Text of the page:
I read a really eye opening article today on NPR about Memorial day that I wanted to share with you. The general premise of the article is about how veterans feel that Memorial day has become lost in translation. I too am guilty for immediately associating Memorial day weekend with cook outs, beach trips and the unofficial start of summer. So I figured I would do some research into the origin and meaning of the holiday meant to honor those who died serving.
Memorial Day in the US has its origins from the Civil War and was then known as a “Decoration Day”. It stemmed from the desire to honor those lost in war. General John Logan selected the original date of May 30th to honor those fallen because there were not battles that day. It wasn’t until 1971 that it became a national holiday and was set to be celebrated on the last Monday of May.
A consistent theme throughout the article is how we should not say “thank you” or celebrate Memorial day as a joyous occasion because Memorial day serves a very different purpose from Veterans day. This really resonated with me. Veterans day is to honor all who have served in the armed forces where Memorial day is in remembrance of those who died serving. I honestly had never really thought about it like that before… We just use a blanket statement like “Happy Memorial Day” when in reality there are many Americans who use this day to reflect and remember those lives lost. Saying “Happy Memorial day” now just sounds very insensitive.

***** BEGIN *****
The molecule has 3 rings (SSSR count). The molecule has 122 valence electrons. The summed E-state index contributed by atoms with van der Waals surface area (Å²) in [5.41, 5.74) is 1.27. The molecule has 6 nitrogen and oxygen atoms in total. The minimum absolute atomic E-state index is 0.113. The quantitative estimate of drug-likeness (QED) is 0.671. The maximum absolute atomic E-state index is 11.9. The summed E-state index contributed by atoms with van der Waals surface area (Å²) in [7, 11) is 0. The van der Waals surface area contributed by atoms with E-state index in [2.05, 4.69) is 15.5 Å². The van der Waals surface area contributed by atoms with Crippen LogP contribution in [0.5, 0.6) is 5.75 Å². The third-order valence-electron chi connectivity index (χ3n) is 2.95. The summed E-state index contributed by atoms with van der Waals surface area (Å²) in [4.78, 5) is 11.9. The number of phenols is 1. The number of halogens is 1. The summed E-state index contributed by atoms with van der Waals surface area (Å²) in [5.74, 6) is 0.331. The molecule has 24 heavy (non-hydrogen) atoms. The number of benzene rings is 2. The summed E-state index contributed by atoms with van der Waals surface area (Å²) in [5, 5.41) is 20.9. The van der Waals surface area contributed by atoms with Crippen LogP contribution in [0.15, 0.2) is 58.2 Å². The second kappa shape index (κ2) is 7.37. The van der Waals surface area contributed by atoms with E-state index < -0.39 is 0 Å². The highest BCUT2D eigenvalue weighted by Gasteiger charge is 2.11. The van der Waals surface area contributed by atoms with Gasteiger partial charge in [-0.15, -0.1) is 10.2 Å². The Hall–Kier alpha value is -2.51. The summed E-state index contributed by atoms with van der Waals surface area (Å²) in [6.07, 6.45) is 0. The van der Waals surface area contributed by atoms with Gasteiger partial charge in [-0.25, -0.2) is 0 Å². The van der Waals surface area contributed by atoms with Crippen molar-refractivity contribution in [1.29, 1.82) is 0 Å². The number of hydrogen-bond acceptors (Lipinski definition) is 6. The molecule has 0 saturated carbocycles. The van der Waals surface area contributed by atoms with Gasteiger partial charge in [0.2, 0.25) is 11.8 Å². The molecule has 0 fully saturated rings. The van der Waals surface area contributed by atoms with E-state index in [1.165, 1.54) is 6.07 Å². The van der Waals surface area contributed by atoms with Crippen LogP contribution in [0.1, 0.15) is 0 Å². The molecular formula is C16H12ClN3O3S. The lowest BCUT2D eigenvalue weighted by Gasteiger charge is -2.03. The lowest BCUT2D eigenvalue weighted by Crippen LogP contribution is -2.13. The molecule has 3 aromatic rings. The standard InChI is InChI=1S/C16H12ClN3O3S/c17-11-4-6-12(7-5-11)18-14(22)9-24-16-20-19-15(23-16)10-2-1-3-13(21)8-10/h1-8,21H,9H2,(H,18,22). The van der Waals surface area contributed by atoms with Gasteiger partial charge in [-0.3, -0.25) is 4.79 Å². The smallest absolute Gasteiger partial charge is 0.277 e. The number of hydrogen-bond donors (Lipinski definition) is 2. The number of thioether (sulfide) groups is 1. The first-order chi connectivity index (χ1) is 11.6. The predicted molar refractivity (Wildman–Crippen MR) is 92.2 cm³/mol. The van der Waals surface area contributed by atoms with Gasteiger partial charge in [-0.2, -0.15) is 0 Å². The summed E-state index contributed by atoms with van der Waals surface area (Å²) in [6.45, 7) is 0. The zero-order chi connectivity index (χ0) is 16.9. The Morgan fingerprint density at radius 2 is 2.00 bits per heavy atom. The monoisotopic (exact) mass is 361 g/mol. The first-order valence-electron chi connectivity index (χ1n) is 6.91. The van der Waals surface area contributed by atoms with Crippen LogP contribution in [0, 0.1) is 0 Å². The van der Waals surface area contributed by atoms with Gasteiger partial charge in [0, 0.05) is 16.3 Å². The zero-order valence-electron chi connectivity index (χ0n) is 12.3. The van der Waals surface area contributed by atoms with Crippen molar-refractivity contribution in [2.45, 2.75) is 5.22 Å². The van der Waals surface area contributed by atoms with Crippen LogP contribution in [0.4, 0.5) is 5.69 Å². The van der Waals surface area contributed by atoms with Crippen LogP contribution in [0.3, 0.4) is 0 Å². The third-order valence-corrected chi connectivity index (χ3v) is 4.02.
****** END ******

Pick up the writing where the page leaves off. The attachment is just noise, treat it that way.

Although I feel that a simple “thank you” is never wrong, on Memorial day, Veterans and family members may be mourning and it is important to keep that in mind.
I hope this encourages you to be respectful in how you choose to spend your Memorial day. May we always remember the sacrifices made for our beautiful country. Today we honor those who lost their lives for us. Never take for granted the soil you stand on. Proud to be an American.